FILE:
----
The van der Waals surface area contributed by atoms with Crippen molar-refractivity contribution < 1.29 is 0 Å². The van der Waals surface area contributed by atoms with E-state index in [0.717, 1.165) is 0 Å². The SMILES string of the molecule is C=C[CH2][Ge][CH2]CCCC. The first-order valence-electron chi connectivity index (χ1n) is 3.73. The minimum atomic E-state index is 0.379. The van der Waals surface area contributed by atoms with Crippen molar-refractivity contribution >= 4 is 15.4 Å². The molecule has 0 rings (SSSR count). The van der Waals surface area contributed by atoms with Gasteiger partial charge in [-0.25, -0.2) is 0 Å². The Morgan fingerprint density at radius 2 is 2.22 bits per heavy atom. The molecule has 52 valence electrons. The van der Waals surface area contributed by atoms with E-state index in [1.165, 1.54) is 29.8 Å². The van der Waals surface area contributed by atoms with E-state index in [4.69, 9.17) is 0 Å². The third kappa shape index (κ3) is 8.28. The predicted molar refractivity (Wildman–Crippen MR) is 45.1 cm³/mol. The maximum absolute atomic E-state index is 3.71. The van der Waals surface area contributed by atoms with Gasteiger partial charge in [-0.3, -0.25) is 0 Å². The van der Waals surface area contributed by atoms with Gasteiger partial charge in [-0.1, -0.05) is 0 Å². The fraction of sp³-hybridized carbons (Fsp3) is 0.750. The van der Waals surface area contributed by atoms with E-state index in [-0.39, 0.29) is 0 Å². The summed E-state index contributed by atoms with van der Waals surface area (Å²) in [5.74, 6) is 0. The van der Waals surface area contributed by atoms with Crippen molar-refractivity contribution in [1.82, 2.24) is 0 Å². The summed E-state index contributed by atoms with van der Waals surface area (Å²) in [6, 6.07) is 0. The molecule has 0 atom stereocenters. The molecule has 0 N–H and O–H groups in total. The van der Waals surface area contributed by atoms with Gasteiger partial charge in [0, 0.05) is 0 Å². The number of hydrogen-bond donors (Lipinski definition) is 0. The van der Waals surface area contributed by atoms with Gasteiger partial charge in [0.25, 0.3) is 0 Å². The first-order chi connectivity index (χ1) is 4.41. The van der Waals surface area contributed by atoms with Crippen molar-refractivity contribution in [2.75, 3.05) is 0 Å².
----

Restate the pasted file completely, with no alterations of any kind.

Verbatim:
The van der Waals surface area contributed by atoms with Crippen molar-refractivity contribution < 1.29 is 0 Å². The van der Waals surface area contributed by atoms with E-state index in [0.717, 1.165) is 0 Å². The SMILES string of the molecule is C=C[CH2][Ge][CH2]CCCC. The first-order valence-electron chi connectivity index (χ1n) is 3.73. The minimum atomic E-state index is 0.379. The van der Waals surface area contributed by atoms with Crippen molar-refractivity contribution >= 4 is 15.4 Å². The molecule has 0 rings (SSSR count). The van der Waals surface area contributed by atoms with Gasteiger partial charge in [-0.25, -0.2) is 0 Å². The Morgan fingerprint density at radius 2 is 2.22 bits per heavy atom. The molecule has 52 valence electrons. The van der Waals surface area contributed by atoms with E-state index in [1.165, 1.54) is 29.8 Å². The van der Waals surface area contributed by atoms with E-state index in [4.69, 9.17) is 0 Å². The third kappa shape index (κ3) is 8.28. The predicted molar refractivity (Wildman–Crippen MR) is 45.1 cm³/mol. The maximum absolute atomic E-state index is 3.71. The van der Waals surface area contributed by atoms with Gasteiger partial charge in [-0.3, -0.25) is 0 Å². The van der Waals surface area contributed by atoms with Gasteiger partial charge in [-0.1, -0.05) is 0 Å². The fraction of sp³-hybridized carbons (Fsp3) is 0.750. The van der Waals surface area contributed by atoms with E-state index in [-0.39, 0.29) is 0 Å². The summed E-state index contributed by atoms with van der Waals surface area (Å²) in [5.74, 6) is 0. The van der Waals surface area contributed by atoms with Crippen molar-refractivity contribution in [1.82, 2.24) is 0 Å². The summed E-state index contributed by atoms with van der Waals surface area (Å²) in [6, 6.07) is 0. The molecule has 0 atom stereocenters. The molecule has 0 N–H and O–H groups in total. The van der Waals surface area contributed by atoms with Gasteiger partial charge in [0, 0.05) is 0 Å². The number of hydrogen-bond donors (Lipinski definition) is 0. The van der Waals surface area contributed by atoms with Gasteiger partial charge in [0.25, 0.3) is 0 Å². The first-order chi connectivity index (χ1) is 4.41. The van der Waals surface area contributed by atoms with Crippen molar-refractivity contribution in [2.75, 3.05) is 0 Å².